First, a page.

Psy­cho­an­a­lyz­ing the Pres­i­dent


Smithsonian Magazine - - Somario - By Ben Yagoda

What mo­ti­vated Sig­mund Freud, the founder of psy­cho­anal­y­sis it­self, to col­lab­o­rate with a ju­nior Amer­i­can diplo­mat on a scan­dalous bi­og­ra­phy of Woodrow Wil­son?

SIG­MUND FREUD WAITED TOO LONG. Through­out the 1930s, as the Nazis rose to power in Ger­many and took ever more ag­gres­sive ac­tion against the coun­try’s Jews, the fa­ther of psy­cho­anal­y­sis had in­sisted on re­main­ing next door in Aus­tria, where he had lived vir­tu­ally his en­tire life. On March 13, 1938, in the so-called An­schluss, Ger­many an­nexed Aus­tria. Freud, near­ing his 82nd birth­day, re­al­ized that the prospects for Jews there were dis­mal in­deed and agreed to leave. But by then, as his physi­cian, Max Schur, later wrote, “we had to wait for ‘le­gal per­mis­sion.’”

The bu­reau­cratic wheels ground slowly, and the sit­u­a­tion in Vi­enna grew darker by the day. On March 15, the Amer­i­can chargé d’af­faires there, John Wi­ley, sent a mes­sage to the State Depart­ment, to be passed on to Wil­liam C. Bul­litt, the U.S. am­bas­sador to France: “Fear Freud, de­spite age and ill­ness, in dan­ger” from the Nazis. A few weeks later, Wi­ley sent Bul­litt a cable that am­pli­fied his con­cern: “The treat­ment of the Jews has ex­ceeded any­thing that took place in Ger­many. It has been an eco­nomic pogrom; bur­glary in uni­form.”

Bul­litt was looped in be­cause he had a spe­cial in­ter­est in events in Aus­tria: Freud was his friend, his one­time psy­cho­an­a­lyst and his co-au­thor on what might be the odd­est lit­er­ary project in the

Freudian canon.

In the pre­ced­ing years, Bul­litt had kept a watch­ful eye over the doc­tor, promis­ing him in 1933 that “if things should be­come dif­fi­cult for you in Vi­enna the same wel­come will be await­ing you in Amer­ica as if

I were at home.” Now, five years later, Bul­litt, who earned $17,500 a year as am­bas­sador and came from

a wealthy Philadelphia fam­ily, ca­bled the Amer­i­can am­bas­sador to Ger­many that if Freud and his fam­ily needed aid, “please ren­der ev­ery pos­si­ble as­sis­tance in­clud­ing fi­nan­cial for which I will be re­spon­si­ble.”

Sev­eral of Freud’s close rel­a­tives left Aus­tria, one by one, as the spring pro­gressed. By early June, Freud, his wife and their daugh­ter Anna were the only ones still in their home. On June 4, they boarded the Ori­ent Ex­press, bound for Paris. When the train pulled into the Gare de l’Est, on the plat­form to meet it were Freud’s nephew and grand­nephew, his good friend Marie Bon­a­parte and Am­bas­sador Bul­litt, dash­ing in a gray her­ring­bone suit and tan hom­burg. The doc­tor and the diplo­mat walked into the city arm in arm.

If Woody Allen’s film Zelig didn’t ex­ist, we might de­scribe a fig­ure who con­tin­u­ally rubs up against fa­mous fig­ures and fa­mous events, with­out quite be­com­ing fa- mous him­self, as a “Bul­litt.” Bill Bul­litt was voted most bril­liant in Yale’s class of 1912 (which in­cluded Averell Har­ri­man, Cole Porter and Ger­ald Mur­phy), and he cov­ered World War I for the Philadelphia Pub­lic Ledger. His work was so im­pres­sive that he was ap­pointed as­sis­tant sec­re­tary of state at the age of 26. In 1919, he led an Amer­i­can mis­sion to as­sess Soviet Rus­sia. His ver­dict: “We have seen the fu­ture, and it works.” The writer Lin­coln St­ef­fens, who ac­com­pa­nied Bul­litt on the mis­sion, later claimed the line as his own.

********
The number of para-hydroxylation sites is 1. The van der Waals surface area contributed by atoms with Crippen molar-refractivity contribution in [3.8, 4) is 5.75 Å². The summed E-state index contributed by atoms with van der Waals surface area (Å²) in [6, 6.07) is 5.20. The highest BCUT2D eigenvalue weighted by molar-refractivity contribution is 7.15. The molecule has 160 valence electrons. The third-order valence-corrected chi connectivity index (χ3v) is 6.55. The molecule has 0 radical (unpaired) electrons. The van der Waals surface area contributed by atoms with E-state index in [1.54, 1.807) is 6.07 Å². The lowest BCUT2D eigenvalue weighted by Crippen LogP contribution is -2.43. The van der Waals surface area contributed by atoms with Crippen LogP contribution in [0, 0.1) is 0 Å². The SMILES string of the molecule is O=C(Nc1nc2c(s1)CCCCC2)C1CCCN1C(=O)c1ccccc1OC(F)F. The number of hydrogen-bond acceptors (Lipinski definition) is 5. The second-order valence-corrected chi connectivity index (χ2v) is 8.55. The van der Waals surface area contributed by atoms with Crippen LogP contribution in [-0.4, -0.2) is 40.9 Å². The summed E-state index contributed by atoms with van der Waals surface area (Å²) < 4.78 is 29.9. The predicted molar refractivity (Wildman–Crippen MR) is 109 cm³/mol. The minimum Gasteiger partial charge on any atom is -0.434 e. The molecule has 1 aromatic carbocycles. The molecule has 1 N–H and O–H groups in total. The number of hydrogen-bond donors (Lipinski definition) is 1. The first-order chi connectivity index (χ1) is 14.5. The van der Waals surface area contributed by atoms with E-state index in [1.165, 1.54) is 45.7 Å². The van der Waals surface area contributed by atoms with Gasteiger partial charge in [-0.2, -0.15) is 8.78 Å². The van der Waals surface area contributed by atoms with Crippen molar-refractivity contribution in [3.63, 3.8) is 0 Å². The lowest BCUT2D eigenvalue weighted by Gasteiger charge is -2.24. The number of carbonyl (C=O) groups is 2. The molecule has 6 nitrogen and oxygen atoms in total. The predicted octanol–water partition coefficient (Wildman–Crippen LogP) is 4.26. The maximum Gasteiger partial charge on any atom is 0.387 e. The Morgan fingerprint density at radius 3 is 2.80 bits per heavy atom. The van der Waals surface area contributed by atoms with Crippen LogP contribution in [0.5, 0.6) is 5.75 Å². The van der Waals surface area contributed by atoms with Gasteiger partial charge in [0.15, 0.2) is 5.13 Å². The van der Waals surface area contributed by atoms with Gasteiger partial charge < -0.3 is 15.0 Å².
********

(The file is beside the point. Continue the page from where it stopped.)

Bul­litt sat on the Amer­i­can com­mis­sion that ne­go­ti­ated the Treaty of Ver­sailles af­ter World War I, but he even­tu­ally re­signed in protest af­ter Pres­i­dent Woodrow Wil­son re­fused to ac­cept his rec­om­men­da­tion to rec­og­nize the Soviet Union. He sent the pres­i­dent a scathing (and prophetic) let­ter charg­ing that “our Gov­ern­ment has con­sented now to de­liver the suf­fer­ing peo­ples of the world to new op­pres­sions, sub­jec­tions and dis­mem­ber­ments—a new cen­tury of war.” His force­ful tes­ti­mony be­fore Congress in Septem­ber 1919, Janet Flan­ner wrote in the New Yorker, “was con­sid­ered to have brought the great­est weight against Amer­ica’s join­ing the League” of Na­tions.

It also ru­ined, for the time be­ing, Bul­litt’s diplo­matic ca­reer.

In 1923, he mar­ried Louise Bryant, the widow of the jour­nal­ist John Reed (Diane Keaton played her in the 1981 film Reds), and lived with her among the ex­pa­tri­ates in Paris. Writ­ing to F. Scott Fitzger­ald in 1927, Ernest Hem­ing­way referred to Bul­litt as “a big Jew from Yale and a fel­low novel writer.” (Bul­litt’s mother de­scended from wealthy Ger­man Jews who had con­verted to the Epis­co­pal Church many years be­fore.) Bul­litt’s re­venge was that his first and only novel, It’s Not Done, a racy sendup of Philadelphia so­ci­ety, sold 150,000 copies in 24 print­ings—a far bet­ter ini­tial show­ing than Hem­ing­way’s The Sun Also Rises.

In the mid-’20s, Bul­litt ap­pears to have suf­fered a ner­vous break­down of sorts. Bryant wrote to a friend that he “devel­oped the ut­most of ec­cen­tric­i­ties. He would lie in bed and be afraid of any­one com­ing into the room.” Like many well-to-do Amer­i­cans in such straits, Bul­litt trav­eled to Vi­enna to be psy­cho- an­a­lyzed by the great Sig­mund Freud. Later Bul­litt would claim it was Bryant, not he, who was treated, but Freud on sev­eral oc­ca­sions in his let­ters de­scribes Bul­litt as a pa­tient.

Af­ter Bul­litt went into treat­ment, his re­la­tion­ship with Freud deep­ened fairly quickly into friend­ship. His char­ac­ter­is­tic salu­ta­tion in their warm, in­ti­mate cor­re­spon­dence was, “Dear Freud.” Ac­cord­ing to Freud’s bi­og­ra­phers, Bul­litt was one of just three peo­ple per-



mit­ted to ad­dress him by name, and not as “Herr Dok­tor.” (The oth­ers were H.G. Wells and the French en­ter­tainer Yvette Guil­bert.) Freud, in turn, closed his let­ters to Bul­litt, “Af­fec­tion­ately yours.”